Patient Care and Research

Choosing Wisely

Things Physicians and Patients Should Question

choosing wisely

The Choosing Wisely campaign, developed by the American Board of Internal Medicine (ABIM) Foundation, aims to promote conversations between providers and patients by helping patients choose care that is supported by evidence, not duplicative of other tests or procedures already received, free from harm and truly necessary. Specialty societies are encouraged to develop lists of Five Things Physicians and Patients Should Question that are comprised of evidence-based recommendations that highlight potentially unnecessary tests or therapies and promote informed and collaborative discussions between physicians and patients.

2022 Recommendations

  1. Don’t initiate whole breast radiotherapy as a part of breast conservation therapy in women with early stage invasive breast cancer without considering shorter treatment schedules.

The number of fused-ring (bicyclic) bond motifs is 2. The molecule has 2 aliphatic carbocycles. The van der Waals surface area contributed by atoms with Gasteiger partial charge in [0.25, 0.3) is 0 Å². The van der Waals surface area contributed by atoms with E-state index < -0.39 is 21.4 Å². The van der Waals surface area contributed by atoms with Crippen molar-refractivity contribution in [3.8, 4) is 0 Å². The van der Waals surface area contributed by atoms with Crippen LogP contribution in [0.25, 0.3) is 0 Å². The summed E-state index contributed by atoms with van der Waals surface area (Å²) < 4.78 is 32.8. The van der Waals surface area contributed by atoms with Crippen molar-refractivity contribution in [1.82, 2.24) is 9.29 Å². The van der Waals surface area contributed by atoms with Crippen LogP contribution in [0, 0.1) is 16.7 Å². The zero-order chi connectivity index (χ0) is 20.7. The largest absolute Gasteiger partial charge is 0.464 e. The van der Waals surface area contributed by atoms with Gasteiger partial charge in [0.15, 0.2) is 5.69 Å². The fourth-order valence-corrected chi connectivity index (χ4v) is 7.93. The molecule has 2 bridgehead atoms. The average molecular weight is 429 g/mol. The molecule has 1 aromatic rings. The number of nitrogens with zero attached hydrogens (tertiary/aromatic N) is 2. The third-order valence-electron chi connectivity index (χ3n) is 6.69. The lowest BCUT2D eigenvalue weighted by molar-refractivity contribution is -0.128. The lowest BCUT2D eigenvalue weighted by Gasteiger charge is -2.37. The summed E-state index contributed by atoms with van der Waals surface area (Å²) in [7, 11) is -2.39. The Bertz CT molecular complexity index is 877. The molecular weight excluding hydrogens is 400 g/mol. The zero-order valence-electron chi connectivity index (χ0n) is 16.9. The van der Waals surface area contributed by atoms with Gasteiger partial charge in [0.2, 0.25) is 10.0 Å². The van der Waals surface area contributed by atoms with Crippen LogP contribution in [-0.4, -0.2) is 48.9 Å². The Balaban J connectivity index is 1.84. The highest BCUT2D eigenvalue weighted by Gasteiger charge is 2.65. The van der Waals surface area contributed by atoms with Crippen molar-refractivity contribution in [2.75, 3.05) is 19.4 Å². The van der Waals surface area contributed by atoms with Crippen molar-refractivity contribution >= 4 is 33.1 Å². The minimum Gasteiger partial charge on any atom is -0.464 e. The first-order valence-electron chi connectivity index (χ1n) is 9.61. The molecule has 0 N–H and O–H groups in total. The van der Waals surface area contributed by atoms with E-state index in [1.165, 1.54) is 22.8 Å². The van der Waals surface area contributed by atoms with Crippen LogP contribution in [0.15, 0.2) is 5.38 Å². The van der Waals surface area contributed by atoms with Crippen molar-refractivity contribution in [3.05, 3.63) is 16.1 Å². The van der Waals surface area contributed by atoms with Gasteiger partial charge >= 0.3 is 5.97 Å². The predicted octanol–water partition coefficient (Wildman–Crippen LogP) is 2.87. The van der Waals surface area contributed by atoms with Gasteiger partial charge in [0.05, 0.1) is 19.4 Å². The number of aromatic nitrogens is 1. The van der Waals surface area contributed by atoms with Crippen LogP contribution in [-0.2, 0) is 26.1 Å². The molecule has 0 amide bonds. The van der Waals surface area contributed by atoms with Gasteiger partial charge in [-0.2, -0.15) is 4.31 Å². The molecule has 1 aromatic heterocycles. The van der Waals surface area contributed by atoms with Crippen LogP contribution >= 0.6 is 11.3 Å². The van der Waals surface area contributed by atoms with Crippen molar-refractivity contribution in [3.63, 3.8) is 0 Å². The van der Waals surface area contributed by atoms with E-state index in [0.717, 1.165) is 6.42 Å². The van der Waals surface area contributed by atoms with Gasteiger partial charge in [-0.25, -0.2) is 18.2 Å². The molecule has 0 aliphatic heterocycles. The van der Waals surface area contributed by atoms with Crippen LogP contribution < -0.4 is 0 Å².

2. Don’t initiate management of low-risk prostate cancer without discussing active surveillance.
  3. Don’t routinely use extended fractionation schemes (>10 fractions) for palliation of bone metastases.
  4. Don’t routinely recommend proton beam therapy for prostate cancer outside of a prospective clinical trial or registry.
  5. Due to recently published evidence related to IMRT for breast cancer, ASTRO has withdrawn this recommendation.
  6. Don’t recommend radiation following hysterectomy for endometrial cancer patients with low-risk disease.
  7. Don’t routinely offer radiation therapy for patients who have resected non-small-cell lung cancer (NSCLC) negative margins N0-2 disease.
  8. Don’t initiate non-curative radiation therapy without defining the goals of treatment with the patient and considering palliative care referral.
  9. Don’t routinely recommend follow-up mammograms more often than annually for women who have had radiotherapy following breast conserving surgery.
  10. Don’t routinely add adjuvant whole brain radiation therapy to stereotactic radiosurgery for limited brain metastases.
  11. Do not routinely initiate radiation therapy, or other forms of cancer treatment, without consideration of potential financial toxicity to patients.

View the Choosing Wisely list: Ten Things Physicians and Patients Should Question - Released August 2022 - pdf